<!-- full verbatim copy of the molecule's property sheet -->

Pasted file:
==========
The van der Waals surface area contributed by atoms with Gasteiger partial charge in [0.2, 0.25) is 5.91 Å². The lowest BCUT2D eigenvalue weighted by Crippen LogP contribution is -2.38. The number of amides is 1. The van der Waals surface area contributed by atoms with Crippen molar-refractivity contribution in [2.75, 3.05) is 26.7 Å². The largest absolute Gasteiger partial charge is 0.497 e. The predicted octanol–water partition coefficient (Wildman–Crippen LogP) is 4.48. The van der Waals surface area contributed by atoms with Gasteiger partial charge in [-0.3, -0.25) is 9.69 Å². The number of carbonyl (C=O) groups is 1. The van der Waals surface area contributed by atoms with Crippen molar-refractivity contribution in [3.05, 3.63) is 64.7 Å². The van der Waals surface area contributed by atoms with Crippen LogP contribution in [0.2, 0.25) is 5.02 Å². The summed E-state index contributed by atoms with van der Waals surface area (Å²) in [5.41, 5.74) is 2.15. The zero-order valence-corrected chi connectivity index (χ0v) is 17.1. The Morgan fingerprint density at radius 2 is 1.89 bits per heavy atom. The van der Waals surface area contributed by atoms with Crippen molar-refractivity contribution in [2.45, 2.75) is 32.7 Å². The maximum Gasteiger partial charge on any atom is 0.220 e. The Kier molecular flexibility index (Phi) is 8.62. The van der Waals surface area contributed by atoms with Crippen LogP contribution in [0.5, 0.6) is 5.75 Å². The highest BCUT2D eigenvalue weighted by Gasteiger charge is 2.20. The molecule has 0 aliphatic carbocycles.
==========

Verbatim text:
The van der Waals surface area contributed by atoms with Gasteiger partial charge in [0.2, 0.25) is 5.91 Å². The lowest BCUT2D eigenvalue weighted by Crippen LogP contribution is -2.38. The number of amides is 1. The van der Waals surface area contributed by atoms with Crippen molar-refractivity contribution in [2.75, 3.05) is 26.7 Å². The largest absolute Gasteiger partial charge is 0.497 e. The predicted octanol–water partition coefficient (Wildman–Crippen LogP) is 4.48. The van der Waals surface area contributed by atoms with Gasteiger partial charge in [-0.3, -0.25) is 9.69 Å². The number of carbonyl (C=O) groups is 1. The van der Waals surface area contributed by atoms with Crippen molar-refractivity contribution in [3.05, 3.63) is 64.7 Å². The van der Waals surface area contributed by atoms with Crippen LogP contribution in [0.2, 0.25) is 5.02 Å². The summed E-state index contributed by atoms with van der Waals surface area (Å²) in [5.41, 5.74) is 2.15. The zero-order valence-corrected chi connectivity index (χ0v) is 17.1. The Morgan fingerprint density at radius 2 is 1.89 bits per heavy atom. The van der Waals surface area contributed by atoms with Crippen molar-refractivity contribution in [2.45, 2.75) is 32.7 Å². The maximum Gasteiger partial charge on any atom is 0.220 e. The Kier molecular flexibility index (Phi) is 8.62. The van der Waals surface area contributed by atoms with Crippen LogP contribution in [0.5, 0.6) is 5.75 Å². The highest BCUT2D eigenvalue weighted by Gasteiger charge is 2.20. The molecule has 0 aliphatic carbocycles.